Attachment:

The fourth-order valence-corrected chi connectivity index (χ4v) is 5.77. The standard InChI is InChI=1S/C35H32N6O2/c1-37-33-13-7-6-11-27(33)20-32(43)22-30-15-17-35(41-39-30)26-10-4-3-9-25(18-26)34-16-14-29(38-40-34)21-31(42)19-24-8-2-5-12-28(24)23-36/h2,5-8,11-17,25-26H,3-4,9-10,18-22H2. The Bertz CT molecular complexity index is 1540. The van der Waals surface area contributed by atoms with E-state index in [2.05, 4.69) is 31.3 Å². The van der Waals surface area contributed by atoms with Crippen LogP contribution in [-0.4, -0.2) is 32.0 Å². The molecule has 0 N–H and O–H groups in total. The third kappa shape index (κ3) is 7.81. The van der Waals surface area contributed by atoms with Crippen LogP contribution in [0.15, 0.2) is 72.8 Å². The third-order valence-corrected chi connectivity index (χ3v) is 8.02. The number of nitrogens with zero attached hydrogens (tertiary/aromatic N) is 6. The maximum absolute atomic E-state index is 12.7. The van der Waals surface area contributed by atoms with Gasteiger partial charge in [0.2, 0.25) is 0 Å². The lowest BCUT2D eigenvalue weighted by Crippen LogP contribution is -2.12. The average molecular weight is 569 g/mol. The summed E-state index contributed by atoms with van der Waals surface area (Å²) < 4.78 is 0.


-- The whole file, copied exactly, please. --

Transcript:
The fourth-order valence-corrected chi connectivity index (χ4v) is 5.77. The standard InChI is InChI=1S/C35H32N6O2/c1-37-33-13-7-6-11-27(33)20-32(43)22-30-15-17-35(41-39-30)26-10-4-3-9-25(18-26)34-16-14-29(38-40-34)21-31(42)19-24-8-2-5-12-28(24)23-36/h2,5-8,11-17,25-26H,3-4,9-10,18-22H2. The Bertz CT molecular complexity index is 1540. The van der Waals surface area contributed by atoms with E-state index in [2.05, 4.69) is 31.3 Å². The van der Waals surface area contributed by atoms with Crippen LogP contribution in [-0.4, -0.2) is 32.0 Å². The molecule has 0 N–H and O–H groups in total. The third kappa shape index (κ3) is 7.81. The van der Waals surface area contributed by atoms with Crippen LogP contribution in [0.15, 0.2) is 72.8 Å². The third-order valence-corrected chi connectivity index (χ3v) is 8.02. The number of nitrogens with zero attached hydrogens (tertiary/aromatic N) is 6. The maximum absolute atomic E-state index is 12.7. The van der Waals surface area contributed by atoms with Gasteiger partial charge in [0.2, 0.25) is 0 Å². The lowest BCUT2D eigenvalue weighted by Crippen LogP contribution is -2.12. The average molecular weight is 569 g/mol. The summed E-state index contributed by atoms with van der Waals surface area (Å²) < 4.78 is 0.